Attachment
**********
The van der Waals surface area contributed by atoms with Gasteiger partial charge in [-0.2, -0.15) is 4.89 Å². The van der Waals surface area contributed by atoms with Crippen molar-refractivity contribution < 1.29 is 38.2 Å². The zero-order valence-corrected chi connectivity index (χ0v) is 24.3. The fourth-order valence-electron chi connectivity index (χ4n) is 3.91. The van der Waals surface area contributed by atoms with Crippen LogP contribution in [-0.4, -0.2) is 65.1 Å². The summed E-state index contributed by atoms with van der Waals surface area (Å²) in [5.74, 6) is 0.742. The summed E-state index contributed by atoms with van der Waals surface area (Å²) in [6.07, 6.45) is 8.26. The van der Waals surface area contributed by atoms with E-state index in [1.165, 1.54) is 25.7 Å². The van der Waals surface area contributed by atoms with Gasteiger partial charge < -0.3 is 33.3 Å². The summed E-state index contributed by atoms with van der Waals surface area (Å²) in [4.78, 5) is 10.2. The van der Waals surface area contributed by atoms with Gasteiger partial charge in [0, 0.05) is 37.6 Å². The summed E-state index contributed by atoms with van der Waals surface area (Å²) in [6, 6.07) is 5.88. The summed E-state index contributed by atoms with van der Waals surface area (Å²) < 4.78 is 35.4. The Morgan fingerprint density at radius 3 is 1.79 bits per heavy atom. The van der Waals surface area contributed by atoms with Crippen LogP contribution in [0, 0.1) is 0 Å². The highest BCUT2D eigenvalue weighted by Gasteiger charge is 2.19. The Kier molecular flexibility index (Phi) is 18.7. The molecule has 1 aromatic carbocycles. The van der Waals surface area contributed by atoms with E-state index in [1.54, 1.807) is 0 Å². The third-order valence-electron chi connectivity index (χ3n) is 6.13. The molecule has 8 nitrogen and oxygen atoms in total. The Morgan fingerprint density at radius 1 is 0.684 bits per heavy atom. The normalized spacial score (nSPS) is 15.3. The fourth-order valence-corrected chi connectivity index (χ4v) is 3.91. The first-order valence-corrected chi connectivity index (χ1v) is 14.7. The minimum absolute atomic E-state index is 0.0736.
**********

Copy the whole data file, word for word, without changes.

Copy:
The van der Waals surface area contributed by atoms with Gasteiger partial charge in [-0.2, -0.15) is 4.89 Å². The van der Waals surface area contributed by atoms with Crippen molar-refractivity contribution < 1.29 is 38.2 Å². The zero-order valence-corrected chi connectivity index (χ0v) is 24.3. The fourth-order valence-electron chi connectivity index (χ4n) is 3.91. The van der Waals surface area contributed by atoms with Crippen LogP contribution in [-0.4, -0.2) is 65.1 Å². The summed E-state index contributed by atoms with van der Waals surface area (Å²) in [5.74, 6) is 0.742. The summed E-state index contributed by atoms with van der Waals surface area (Å²) in [6.07, 6.45) is 8.26. The van der Waals surface area contributed by atoms with E-state index in [1.165, 1.54) is 25.7 Å². The van der Waals surface area contributed by atoms with Gasteiger partial charge < -0.3 is 33.3 Å². The summed E-state index contributed by atoms with van der Waals surface area (Å²) in [4.78, 5) is 10.2. The van der Waals surface area contributed by atoms with Gasteiger partial charge in [0, 0.05) is 37.6 Å². The summed E-state index contributed by atoms with van der Waals surface area (Å²) in [6, 6.07) is 5.88. The summed E-state index contributed by atoms with van der Waals surface area (Å²) < 4.78 is 35.4. The Morgan fingerprint density at radius 3 is 1.79 bits per heavy atom. The van der Waals surface area contributed by atoms with Crippen LogP contribution in [0, 0.1) is 0 Å². The highest BCUT2D eigenvalue weighted by Gasteiger charge is 2.19. The Kier molecular flexibility index (Phi) is 18.7. The molecule has 1 aromatic carbocycles. The van der Waals surface area contributed by atoms with E-state index in [1.54, 1.807) is 0 Å². The third-order valence-electron chi connectivity index (χ3n) is 6.13. The molecule has 8 nitrogen and oxygen atoms in total. The Morgan fingerprint density at radius 1 is 0.684 bits per heavy atom. The normalized spacial score (nSPS) is 15.3. The fourth-order valence-corrected chi connectivity index (χ4v) is 3.91. The first-order valence-corrected chi connectivity index (χ1v) is 14.7. The minimum absolute atomic E-state index is 0.0736.